Denny Malone and his crew police North Manhattan with an iron fist, as vicious and brutal as the gangs they take on daily, and the price they extract for maintaining some kind of law and order is skimming money from drug busts and receiving other gifts and favours. Their form of policing is based on fear and doing deals with the gangs and mafia. To the media they are hero cops who make key busts manage to contain the crime and violence in the city. Winslow also plays them both ways – as criminal and corrupt as those they police and also good cops keeping the neighbourhoods safe and providing for their families. Even as Malone goes off the rails, crossing every line a cop should never cross, Winslow has him oscillating between good and bad cop – asking the reader to empathize and sympathize with a man who has lost his moral compass. On the one hand, Malone and his crew are the inevitable outcome of a failed society and corrupt justice system – from dodgy police, to crooked lawyers and prosecutors, bought judges, and slippery politicians – but on the other, they make their own choices and lie in their own beds. They are caught between structure and agency, to borrow from sociology textbooks.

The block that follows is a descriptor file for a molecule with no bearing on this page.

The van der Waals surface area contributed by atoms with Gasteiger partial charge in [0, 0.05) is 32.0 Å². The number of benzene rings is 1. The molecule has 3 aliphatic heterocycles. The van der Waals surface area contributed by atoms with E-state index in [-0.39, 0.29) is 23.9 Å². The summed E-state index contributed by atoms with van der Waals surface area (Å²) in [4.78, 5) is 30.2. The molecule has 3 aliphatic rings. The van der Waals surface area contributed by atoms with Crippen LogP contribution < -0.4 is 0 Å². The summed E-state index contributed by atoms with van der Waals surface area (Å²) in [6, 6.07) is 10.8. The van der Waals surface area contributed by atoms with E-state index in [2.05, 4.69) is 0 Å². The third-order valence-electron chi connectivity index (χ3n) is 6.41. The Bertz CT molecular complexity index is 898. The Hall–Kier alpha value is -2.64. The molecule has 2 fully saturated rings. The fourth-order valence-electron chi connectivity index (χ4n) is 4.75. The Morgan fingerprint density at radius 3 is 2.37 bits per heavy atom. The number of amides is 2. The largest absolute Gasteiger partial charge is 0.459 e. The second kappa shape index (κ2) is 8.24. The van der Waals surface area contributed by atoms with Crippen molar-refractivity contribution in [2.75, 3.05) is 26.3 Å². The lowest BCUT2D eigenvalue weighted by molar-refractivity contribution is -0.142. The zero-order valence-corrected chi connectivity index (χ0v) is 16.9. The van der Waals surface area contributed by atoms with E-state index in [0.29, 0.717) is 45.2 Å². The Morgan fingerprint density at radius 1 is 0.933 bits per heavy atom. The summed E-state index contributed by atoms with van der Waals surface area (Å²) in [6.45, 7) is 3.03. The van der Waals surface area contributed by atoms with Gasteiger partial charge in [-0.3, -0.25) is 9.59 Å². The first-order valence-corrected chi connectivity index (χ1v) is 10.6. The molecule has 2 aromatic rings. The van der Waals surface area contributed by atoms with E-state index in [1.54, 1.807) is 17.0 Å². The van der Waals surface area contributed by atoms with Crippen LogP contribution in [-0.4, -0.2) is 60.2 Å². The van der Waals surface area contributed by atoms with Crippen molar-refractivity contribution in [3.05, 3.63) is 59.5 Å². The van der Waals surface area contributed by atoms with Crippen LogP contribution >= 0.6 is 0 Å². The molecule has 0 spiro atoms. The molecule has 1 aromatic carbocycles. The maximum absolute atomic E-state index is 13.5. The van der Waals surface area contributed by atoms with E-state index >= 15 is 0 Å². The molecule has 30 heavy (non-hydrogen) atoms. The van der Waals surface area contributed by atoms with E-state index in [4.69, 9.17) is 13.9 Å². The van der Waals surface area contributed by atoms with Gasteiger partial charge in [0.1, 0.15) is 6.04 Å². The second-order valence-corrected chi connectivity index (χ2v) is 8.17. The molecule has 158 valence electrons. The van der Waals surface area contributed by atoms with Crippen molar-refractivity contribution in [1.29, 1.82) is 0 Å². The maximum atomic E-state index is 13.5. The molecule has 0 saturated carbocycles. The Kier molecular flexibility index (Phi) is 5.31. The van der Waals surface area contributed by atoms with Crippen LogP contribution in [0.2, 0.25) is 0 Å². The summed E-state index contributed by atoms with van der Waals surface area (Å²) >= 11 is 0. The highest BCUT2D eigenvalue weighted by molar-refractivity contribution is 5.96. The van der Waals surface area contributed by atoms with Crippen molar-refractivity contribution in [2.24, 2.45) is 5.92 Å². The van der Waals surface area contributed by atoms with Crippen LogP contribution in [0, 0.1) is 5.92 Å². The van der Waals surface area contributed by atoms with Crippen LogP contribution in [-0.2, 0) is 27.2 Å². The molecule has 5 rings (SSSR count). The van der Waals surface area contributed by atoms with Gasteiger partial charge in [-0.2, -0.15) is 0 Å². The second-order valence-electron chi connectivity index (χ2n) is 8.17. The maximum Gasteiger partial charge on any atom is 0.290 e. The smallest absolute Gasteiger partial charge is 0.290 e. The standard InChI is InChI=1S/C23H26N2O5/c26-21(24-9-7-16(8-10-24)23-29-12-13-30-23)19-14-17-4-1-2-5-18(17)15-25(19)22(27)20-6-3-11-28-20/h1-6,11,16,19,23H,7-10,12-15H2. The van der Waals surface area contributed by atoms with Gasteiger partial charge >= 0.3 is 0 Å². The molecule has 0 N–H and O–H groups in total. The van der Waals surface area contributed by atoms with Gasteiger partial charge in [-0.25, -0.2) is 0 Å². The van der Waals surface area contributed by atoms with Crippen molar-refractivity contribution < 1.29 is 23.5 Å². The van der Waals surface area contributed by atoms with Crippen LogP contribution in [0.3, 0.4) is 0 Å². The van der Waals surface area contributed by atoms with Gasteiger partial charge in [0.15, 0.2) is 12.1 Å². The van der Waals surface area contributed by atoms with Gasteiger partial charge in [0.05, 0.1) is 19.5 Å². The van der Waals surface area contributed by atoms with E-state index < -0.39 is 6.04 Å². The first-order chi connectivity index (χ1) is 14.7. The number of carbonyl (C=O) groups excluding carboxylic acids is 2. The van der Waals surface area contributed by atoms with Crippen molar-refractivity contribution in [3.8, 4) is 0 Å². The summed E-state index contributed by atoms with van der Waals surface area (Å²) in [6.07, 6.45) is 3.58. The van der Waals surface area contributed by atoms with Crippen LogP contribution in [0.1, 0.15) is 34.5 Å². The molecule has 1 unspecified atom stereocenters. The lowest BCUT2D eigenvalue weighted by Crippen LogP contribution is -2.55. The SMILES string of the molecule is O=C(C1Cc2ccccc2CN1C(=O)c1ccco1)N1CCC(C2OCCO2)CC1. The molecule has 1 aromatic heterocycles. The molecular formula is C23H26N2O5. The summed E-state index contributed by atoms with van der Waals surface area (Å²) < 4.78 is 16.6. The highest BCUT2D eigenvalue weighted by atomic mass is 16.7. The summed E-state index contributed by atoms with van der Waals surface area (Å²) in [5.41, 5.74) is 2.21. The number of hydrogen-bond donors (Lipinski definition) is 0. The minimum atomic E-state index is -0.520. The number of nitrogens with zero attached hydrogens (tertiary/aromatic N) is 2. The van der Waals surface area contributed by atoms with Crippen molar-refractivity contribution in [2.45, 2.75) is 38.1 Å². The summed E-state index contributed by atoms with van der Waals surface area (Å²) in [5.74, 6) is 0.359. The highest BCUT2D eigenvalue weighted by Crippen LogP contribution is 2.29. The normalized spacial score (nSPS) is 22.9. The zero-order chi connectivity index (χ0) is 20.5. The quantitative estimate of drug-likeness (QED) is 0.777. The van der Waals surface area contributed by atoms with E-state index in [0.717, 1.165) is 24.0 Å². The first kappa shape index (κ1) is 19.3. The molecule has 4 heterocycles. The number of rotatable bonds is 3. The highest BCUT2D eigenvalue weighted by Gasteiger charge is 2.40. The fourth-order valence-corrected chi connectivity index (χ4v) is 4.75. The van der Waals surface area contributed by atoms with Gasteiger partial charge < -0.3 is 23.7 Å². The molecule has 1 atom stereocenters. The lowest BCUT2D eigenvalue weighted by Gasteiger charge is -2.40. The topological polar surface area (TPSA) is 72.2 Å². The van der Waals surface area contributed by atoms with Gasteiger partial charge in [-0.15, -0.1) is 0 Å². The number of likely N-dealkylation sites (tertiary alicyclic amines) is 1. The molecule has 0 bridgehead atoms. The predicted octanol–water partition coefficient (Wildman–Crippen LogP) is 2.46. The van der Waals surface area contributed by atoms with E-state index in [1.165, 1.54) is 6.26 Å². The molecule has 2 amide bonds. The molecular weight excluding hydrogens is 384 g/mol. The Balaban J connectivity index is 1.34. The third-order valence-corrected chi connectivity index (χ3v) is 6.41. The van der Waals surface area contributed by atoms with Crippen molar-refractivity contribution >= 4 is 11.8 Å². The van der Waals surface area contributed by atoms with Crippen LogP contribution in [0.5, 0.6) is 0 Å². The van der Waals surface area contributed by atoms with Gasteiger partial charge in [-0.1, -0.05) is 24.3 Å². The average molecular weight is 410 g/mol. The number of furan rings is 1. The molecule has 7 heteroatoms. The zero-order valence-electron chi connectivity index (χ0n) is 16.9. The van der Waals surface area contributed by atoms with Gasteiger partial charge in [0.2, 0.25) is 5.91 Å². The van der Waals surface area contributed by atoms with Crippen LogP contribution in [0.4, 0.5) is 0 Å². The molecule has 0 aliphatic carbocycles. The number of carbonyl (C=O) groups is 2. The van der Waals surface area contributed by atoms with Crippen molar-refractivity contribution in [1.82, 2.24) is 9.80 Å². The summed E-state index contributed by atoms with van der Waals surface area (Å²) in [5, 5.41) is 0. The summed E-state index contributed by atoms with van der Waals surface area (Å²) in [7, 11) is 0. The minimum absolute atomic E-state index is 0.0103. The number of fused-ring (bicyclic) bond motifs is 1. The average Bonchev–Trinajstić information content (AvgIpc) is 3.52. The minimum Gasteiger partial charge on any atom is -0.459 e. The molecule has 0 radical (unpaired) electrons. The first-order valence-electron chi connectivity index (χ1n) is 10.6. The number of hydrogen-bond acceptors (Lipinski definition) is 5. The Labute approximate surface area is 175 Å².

And this is where Winslow’s message gets mixed: we're asked to believe that Denny Malone remains a good man despite his crimes; that society and justice and legal system is so flawed and corrupt that price of some kind of law and order is a police service who can only do good through being crooked. Yet, the story screams out that society and the system needs urgent repair, or indeed a thorough reworking given its biases and flaws; that neither the crimes or the police actions should be condoned. The story is so rich, multi-layered and thought-provoking, however, that I’m sure other readers have varying takes. And this is the real beauty of the novel: it provides a rich tapestry through which to consider the urban society and the state of law and order in the US. Overall, then, a thoroughly engaging novel that deserves to be read and re-read; a great American-novel for the times we live in.